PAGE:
China’s support for Russia turns Ukraine into battleground for new world order

by Joel Gehrke, Foreign Affairs Reporter

China has given “tacit approval” for Russian President Vladimir Putin’s latest invasion of Ukraine, in the judgment of U.S. officials, as part of a joint effort to undermine the institutions that American and allied leaders established to minimize conflict in the decades following World War II.

“Russia and the PRC also want a world order,” State Department spokesman Ned Price said Wednesday. “But this is an order that is and would be profoundly illiberal. … It is an order that is, in many ways, destructive rather than additive.”

China and Russia have made a show of their alignment over the last several years, culminating in the release this month of a communique that outlined a wide range of plans for economic and diplomatic cooperation — including the Kremlin’s support for Beijing’s claim to sovereignty over the island democracy of Taiwan and Chinese General Secretary Xi Jinping’s support for restrictions on NATO activities in Europe. Price declined to draw an explicit inference from that statement that China supports Russia in the brewing war, though his Defense Department counterpart didn’t shy from voicing an ominous conclusion.

“The Feb. 4 statement that Xi and Putin put out was — certainly, we took [it] as tacit approval for what Mr. Putin is doing,” Pentagon spokesman John Kirby told reporters.

Chinese officials have sent mixed signals about the crisis in recent days. Chinese Foreign Minister Wang Yi mentioned Ukraine by name last week when he affirmed that “the sovereignty, independence and territorial integrity of all countries should be respected and safeguarded” from assault.

“And that applies equally to Ukraine,” he told the Munich Security Conference. “If anyone questions China’s attitude on this matter, it is ill-intended sensationalization and a distortion of China’s position.”

The foreign minister also said Saturday that “Russia’s reasonable security concerns should be respected and taken seriously,” in an apparent reference to Putin’s demand that Ukraine be barred from joining NATO. Yet Putin on Tuesday announced that Russia seeks not merely Ukrainian neutrality but also the “demilitarization of the modern Ukraine to a certain degree.”

President Joe Biden’s administration has hoped that the threat of economic sanctions would dissuade Putin from launching a major offensive, but U.S. and European allies began imposing those sanctions Tuesday as Putin claimed the right to partition the Donbas region of eastern Ukraine on behalf of so-called separatists who have masked the Russian presence over the last eight years. China responded by blaming the United States for the crisis.

“On the Ukraine issue, lately, the U.S. has been sending weapons to Ukraine, heightening tensions, creating panic, and even hyping up the possibility of warfare,” Chinese Foreign Ministry spokeswoman Hua Chunying said. “A key question here is what role the U.S., the culprit of current tensions surrounding Ukraine, has played. If someone keeps pouring oil on the flame while accusing others of not doing their best to put out the fire, such kind of behavior is clearly irresponsible and immoral.”

Western officials hoped that China, notwithstanding Xi’s much-touted partnership with Putin, might feel an incentive to take a more cooperative line with respect to the Ukraine crisis. Chinese Communists have anchored their objections to de facto diplomatic ties between Taiwanese officials and other governments in their claim to sovereignty over the island, which has been a disputed matter between Taipei and the mainland Chinese regime since the CCP victory in the Chinese Civil War in 1949.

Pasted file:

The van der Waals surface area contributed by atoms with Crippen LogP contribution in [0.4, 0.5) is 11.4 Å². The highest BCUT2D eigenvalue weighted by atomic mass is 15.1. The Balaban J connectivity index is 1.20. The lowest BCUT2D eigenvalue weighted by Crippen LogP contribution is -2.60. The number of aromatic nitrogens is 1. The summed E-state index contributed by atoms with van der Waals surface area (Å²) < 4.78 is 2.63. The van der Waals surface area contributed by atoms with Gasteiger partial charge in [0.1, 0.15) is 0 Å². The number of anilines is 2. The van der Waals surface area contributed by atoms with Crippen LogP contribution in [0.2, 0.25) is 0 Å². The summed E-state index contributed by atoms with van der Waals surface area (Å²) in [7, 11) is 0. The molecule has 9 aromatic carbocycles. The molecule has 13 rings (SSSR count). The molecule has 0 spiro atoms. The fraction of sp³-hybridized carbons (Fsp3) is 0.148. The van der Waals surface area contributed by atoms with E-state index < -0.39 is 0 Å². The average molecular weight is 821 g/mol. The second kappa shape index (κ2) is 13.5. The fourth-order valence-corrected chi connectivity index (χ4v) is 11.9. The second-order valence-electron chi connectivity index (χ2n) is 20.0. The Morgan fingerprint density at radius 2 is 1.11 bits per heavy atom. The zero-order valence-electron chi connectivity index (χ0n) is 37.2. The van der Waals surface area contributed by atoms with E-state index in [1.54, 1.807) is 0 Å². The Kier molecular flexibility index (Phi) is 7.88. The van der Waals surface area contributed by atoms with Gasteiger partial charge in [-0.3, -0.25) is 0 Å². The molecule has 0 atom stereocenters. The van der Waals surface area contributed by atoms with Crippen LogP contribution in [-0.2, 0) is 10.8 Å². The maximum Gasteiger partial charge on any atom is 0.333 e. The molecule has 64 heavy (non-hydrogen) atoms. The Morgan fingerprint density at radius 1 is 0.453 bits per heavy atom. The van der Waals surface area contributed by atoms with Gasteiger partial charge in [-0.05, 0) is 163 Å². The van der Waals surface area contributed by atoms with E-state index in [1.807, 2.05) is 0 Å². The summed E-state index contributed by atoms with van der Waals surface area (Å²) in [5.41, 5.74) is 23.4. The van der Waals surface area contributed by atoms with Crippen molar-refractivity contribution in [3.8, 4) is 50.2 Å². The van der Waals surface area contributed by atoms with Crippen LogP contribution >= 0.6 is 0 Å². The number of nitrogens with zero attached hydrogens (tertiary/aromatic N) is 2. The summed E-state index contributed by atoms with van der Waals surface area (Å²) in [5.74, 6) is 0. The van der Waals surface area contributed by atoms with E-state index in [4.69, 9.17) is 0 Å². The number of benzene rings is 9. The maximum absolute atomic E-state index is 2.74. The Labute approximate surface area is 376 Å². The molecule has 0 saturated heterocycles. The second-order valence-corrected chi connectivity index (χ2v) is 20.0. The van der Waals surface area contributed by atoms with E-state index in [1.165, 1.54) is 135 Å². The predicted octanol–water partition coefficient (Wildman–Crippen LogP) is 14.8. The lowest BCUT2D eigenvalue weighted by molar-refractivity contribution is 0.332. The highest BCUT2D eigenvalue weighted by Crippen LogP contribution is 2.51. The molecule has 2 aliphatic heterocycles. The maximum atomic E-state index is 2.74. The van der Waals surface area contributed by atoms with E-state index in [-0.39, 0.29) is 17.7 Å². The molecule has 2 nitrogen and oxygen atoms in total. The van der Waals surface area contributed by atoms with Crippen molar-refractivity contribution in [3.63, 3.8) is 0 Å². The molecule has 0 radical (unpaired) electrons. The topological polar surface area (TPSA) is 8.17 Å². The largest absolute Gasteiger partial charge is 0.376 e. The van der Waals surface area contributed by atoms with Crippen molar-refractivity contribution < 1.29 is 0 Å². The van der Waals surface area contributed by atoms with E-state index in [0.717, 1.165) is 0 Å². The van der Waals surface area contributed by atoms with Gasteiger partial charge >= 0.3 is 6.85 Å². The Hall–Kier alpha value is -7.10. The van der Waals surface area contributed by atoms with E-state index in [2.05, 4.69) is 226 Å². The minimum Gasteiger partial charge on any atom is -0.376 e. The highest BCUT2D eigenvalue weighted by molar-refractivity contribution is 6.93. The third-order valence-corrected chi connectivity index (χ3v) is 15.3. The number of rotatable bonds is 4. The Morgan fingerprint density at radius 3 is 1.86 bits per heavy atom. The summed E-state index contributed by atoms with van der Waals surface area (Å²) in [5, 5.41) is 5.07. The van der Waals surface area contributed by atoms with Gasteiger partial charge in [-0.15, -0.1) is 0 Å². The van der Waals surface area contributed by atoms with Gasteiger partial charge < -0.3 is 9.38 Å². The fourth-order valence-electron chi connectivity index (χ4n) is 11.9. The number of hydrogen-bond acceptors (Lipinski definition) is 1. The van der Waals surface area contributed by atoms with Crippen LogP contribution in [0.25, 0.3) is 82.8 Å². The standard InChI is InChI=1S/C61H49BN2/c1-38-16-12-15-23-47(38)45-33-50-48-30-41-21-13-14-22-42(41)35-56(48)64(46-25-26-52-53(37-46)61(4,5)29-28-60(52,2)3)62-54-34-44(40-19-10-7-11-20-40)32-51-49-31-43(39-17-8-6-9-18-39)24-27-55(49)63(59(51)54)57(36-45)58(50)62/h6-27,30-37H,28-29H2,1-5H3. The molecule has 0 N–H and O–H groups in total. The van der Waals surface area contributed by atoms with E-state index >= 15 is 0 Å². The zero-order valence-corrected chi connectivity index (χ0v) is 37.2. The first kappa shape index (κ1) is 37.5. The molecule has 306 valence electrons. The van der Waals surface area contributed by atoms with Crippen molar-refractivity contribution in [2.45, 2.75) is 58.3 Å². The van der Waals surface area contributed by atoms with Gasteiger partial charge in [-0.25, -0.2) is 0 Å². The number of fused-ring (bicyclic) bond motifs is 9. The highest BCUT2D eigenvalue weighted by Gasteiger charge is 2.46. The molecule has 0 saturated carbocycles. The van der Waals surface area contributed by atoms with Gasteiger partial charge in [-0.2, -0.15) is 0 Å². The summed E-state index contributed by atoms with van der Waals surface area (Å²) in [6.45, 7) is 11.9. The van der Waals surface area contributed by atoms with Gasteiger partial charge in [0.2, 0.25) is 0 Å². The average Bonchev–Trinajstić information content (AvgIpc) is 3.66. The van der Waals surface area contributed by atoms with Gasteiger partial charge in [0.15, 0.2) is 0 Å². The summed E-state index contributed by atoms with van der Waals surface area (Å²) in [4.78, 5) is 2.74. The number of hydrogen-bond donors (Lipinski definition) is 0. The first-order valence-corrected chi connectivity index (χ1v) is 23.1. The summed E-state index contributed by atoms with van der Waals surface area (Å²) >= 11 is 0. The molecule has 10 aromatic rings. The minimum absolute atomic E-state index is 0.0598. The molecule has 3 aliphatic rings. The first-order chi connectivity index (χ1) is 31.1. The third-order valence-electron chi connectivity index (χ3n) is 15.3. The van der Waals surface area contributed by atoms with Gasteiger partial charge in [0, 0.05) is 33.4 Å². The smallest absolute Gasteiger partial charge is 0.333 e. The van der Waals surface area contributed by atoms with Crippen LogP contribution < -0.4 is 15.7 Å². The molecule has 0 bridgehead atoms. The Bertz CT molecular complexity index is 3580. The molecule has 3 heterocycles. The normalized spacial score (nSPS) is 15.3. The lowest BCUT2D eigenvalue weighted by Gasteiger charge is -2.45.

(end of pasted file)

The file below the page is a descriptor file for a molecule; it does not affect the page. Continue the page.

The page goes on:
“We wonder, can it really be the Chinese policy now to support separatist movements over the sovereignty of nation-states?” said Kirby. “That’s an interesting twist, isn’t it?”

The Chinese Foreign Ministry’s statement seemed to spur the Biden administration to reflect aloud on the Russian invasion of Ukraine as not only a security catastrophe within Europe but the literal battleground within a widening watershed in global politics.

“We continue to see the forces of autocracy, the forces of authoritarianism, the forces of illiberalism continue to work together and attempt to combine forces,” Price told reporters. “But the other point: Even as they try to do that, we are confident.”

Biden’s team has tried to counter that dynamic with what the president has billed as an “alliance of democracies” spanning Europe and the Indo-Pacific.

“If you look at it quantitatively, we have 50%-plus of global GDP,” Price continued. “We have a large share of the world’s population. China and Russia, in terms of their GDP, are, what, 20% of global GDP? We have innovation. We have entrepreneurship. We have a shared set of values that we really think are a core instrument of national power.”

Those metrics have a bearing on any long-term geopolitical competition, but Price held out some rhetorical hope that China might still try to curb Putin’s aggression against Ukraine.

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“Sovereignty should be an element that the PRC understands quite well,” Price said. “So you’ll have to ask the PRC how they marry that long-standing position with anything less than an effort to use the considerable influence and sway they have with the Russian Federation to urge Vladimir Putin to back down, to de-escalate. [As for] whether they are doing that, you’ll have to ask them.”

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